Neonicotinoid insecticides and the impact on bees.

There as been much coverage of late about the harmful effects of neonicotinoid insecticide on bees. As with all these controversial topics, I’m always a little bit skeptical of the medias’ sensationalist approach to reporting the issue, the government’s honesty, the bias of the industry-sponsored impact reports and the environmental groups ‘no compromise’ approach.

However, it is a fact that the European Commission did restrict the use of 3 neonicotinoids (clothianidin, imidacloprid and thiametoxam) for seed treatment, soil application (granules) and foliar treatment on bee attractive plants and cereals. These restrictions came into force on 1 December 2013 for a period of 2 years.

15 Member States supported the restriction, 8 Member States voted against (of which the UK was one) and 4 Member States abstained.

The background to this restriction is that in 2012, the European Commission asked the European Food Safety Authority (EFSA) to study the safety of three neonicotinoids, in response to growing concerns about the impact of neonicotinoids on honey bees. The study was published in January 2013, stating that neonicotinoids pose an unacceptably high risk to bees, and that the industry-sponsored science upon which regulatory agencies’ claims of safety have relied may be flawed. The review concluded, “A high acute risk to honey bees was identified from exposure via dust drift for the seed treatment uses in maize, oilseed rape and cereals. A high acute risk was also identified from exposure via residues in nectar and/or pollen.”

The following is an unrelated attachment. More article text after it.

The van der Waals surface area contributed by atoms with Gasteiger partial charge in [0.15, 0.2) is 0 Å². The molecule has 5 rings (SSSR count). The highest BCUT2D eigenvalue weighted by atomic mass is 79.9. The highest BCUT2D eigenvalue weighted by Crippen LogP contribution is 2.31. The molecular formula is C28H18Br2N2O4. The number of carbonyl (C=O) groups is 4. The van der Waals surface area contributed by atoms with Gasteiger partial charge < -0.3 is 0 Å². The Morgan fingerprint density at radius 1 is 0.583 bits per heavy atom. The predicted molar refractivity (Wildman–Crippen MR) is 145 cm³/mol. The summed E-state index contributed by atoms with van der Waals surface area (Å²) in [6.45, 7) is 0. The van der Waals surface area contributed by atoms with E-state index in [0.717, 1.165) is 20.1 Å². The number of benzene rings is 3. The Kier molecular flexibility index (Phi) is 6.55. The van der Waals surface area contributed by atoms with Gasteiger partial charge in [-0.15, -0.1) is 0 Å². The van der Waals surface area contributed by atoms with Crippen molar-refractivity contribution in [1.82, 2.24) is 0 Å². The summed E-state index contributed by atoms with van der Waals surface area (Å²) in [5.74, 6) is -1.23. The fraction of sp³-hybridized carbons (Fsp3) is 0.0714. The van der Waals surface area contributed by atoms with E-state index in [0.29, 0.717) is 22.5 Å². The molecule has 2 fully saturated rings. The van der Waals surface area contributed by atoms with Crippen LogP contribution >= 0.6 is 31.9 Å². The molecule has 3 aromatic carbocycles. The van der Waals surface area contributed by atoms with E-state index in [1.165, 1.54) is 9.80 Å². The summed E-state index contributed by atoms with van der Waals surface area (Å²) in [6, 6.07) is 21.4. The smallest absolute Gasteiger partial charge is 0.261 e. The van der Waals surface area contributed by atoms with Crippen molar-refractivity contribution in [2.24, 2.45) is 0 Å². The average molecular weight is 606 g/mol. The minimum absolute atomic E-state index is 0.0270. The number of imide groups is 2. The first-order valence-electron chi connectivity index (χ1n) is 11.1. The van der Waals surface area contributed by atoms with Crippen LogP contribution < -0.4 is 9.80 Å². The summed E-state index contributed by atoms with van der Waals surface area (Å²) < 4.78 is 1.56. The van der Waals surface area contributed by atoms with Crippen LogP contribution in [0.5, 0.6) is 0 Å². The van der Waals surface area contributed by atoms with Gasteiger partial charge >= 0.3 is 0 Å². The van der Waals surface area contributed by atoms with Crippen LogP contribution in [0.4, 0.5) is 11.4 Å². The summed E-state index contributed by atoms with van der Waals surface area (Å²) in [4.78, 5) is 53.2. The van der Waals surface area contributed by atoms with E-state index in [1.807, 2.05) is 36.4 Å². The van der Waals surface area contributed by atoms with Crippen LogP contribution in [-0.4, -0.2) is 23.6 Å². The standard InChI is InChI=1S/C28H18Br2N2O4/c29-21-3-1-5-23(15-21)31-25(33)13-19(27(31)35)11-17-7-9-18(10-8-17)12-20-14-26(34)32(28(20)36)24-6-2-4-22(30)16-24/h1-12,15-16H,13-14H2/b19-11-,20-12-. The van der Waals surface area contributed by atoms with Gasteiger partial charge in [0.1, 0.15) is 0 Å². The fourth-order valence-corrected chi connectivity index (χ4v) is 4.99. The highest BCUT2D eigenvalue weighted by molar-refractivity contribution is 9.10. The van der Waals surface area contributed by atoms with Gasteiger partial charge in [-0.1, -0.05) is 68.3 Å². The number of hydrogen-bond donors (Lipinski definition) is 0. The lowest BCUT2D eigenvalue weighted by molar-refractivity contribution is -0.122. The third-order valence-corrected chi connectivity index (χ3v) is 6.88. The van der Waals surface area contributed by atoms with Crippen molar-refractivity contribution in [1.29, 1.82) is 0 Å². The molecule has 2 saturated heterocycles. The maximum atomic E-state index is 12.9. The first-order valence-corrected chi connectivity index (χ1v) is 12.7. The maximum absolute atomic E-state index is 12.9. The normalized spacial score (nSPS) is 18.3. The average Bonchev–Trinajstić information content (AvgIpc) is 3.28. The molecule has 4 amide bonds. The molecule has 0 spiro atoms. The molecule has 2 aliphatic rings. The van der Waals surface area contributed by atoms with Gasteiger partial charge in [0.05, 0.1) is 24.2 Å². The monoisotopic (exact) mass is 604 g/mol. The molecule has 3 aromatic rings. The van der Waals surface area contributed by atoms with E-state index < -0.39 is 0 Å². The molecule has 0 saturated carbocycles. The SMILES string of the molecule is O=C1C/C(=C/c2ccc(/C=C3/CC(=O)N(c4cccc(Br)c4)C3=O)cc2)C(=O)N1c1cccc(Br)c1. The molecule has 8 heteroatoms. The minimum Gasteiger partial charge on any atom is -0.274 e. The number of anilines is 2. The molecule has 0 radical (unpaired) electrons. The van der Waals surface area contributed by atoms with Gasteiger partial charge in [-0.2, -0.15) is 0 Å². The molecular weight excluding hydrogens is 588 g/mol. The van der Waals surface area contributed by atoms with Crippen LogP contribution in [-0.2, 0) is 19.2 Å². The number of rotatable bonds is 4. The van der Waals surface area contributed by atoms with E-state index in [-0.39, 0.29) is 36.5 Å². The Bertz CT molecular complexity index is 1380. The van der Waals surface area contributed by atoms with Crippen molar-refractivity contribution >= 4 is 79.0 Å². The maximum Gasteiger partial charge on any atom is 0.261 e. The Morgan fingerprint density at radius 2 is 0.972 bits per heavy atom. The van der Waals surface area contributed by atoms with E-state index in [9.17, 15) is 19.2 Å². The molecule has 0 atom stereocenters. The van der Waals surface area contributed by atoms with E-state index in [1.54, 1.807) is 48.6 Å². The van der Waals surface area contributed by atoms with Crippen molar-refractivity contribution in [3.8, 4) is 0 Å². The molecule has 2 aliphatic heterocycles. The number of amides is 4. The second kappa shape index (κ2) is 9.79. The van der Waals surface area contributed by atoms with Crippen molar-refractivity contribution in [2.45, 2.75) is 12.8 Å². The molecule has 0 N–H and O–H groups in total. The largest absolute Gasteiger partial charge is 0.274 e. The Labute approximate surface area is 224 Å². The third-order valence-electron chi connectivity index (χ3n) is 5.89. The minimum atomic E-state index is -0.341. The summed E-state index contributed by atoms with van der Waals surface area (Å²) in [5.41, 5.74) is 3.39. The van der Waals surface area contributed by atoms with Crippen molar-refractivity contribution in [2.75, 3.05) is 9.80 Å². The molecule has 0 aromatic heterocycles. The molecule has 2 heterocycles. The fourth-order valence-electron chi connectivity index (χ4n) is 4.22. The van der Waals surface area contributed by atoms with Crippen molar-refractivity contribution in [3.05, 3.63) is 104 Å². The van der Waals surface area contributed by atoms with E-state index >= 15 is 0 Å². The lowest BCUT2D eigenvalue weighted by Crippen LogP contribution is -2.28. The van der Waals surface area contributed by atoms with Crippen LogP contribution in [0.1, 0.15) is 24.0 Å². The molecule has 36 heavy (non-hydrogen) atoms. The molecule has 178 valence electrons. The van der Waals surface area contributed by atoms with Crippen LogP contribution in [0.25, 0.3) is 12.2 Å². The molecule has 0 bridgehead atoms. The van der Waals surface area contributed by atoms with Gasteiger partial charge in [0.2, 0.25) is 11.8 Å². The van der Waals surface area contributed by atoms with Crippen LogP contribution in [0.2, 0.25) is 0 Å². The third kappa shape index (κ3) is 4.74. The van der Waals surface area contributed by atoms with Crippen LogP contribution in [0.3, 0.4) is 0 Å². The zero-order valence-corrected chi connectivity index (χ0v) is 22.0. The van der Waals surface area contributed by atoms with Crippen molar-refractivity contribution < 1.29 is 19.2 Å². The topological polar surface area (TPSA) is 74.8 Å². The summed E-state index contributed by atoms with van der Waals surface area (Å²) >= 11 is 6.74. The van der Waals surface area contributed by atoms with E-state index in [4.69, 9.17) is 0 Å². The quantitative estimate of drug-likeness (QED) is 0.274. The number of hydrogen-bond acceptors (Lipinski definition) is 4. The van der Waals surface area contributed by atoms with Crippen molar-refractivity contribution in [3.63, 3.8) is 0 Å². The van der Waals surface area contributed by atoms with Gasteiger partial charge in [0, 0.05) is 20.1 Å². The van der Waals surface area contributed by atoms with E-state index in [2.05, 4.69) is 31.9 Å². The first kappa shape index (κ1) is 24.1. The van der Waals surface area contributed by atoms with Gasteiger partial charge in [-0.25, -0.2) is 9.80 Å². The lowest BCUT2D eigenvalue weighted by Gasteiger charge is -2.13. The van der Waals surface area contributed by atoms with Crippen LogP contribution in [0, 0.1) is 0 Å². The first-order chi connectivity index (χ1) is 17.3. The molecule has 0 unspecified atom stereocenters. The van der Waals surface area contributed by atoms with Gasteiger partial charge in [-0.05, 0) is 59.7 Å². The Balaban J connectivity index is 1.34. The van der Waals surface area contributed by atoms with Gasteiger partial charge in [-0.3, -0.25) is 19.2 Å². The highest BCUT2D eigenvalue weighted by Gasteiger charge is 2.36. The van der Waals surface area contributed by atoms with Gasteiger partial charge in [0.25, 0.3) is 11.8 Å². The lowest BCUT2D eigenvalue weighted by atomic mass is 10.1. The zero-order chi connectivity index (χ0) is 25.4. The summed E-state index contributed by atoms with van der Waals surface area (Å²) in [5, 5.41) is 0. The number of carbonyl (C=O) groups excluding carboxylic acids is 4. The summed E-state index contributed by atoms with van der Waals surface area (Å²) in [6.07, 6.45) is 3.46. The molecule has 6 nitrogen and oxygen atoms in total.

When first introduced, neonicotinoids were thought to have low toxicity to many insects but, as the research from EFSA and others suggests, there is a potential toxicity to honey bees and other beneficial insects even with low levels of contact.

Neonicotinoids may impact bees’ ability to forage and learn and remember navigation routes to and from food sources. Bees can fail to return to the hive without immediately dying from toxicity.

Bumble bee colony growth and queen production may be affected. Exposure to Neonicotinoids may significantly reduce the ability to produce bumble bee queens. As they are the only bumble bee to survive the winter, no queens means no new colonies the following year.

A 2012 study by Purdue University scientists showed the presence of thiamethoxam and clothianidin in bees found dead in and around hives situated near agricultural fields. Other bees at the hives exhibited tremors, uncoordinated movement and convulsions, all signs of insecticide poisoning. The insecticides were also consistently found at low levels in soil up to two years after treated seed were planted, on nearby dandelion flowers and in corn pollen gathered by the bees.

Two studies published in 2015 in Nature provided further evidence of the harmful effect of neonicotinoids on bees, although further research is needed to corroborate the findings: Oilseed rape seed coated with a combination of clothianidin and a pyrethroid “reduced wild bee density, solitary bee nesting, and bumblebee colony growth and reproduction under field conditions”.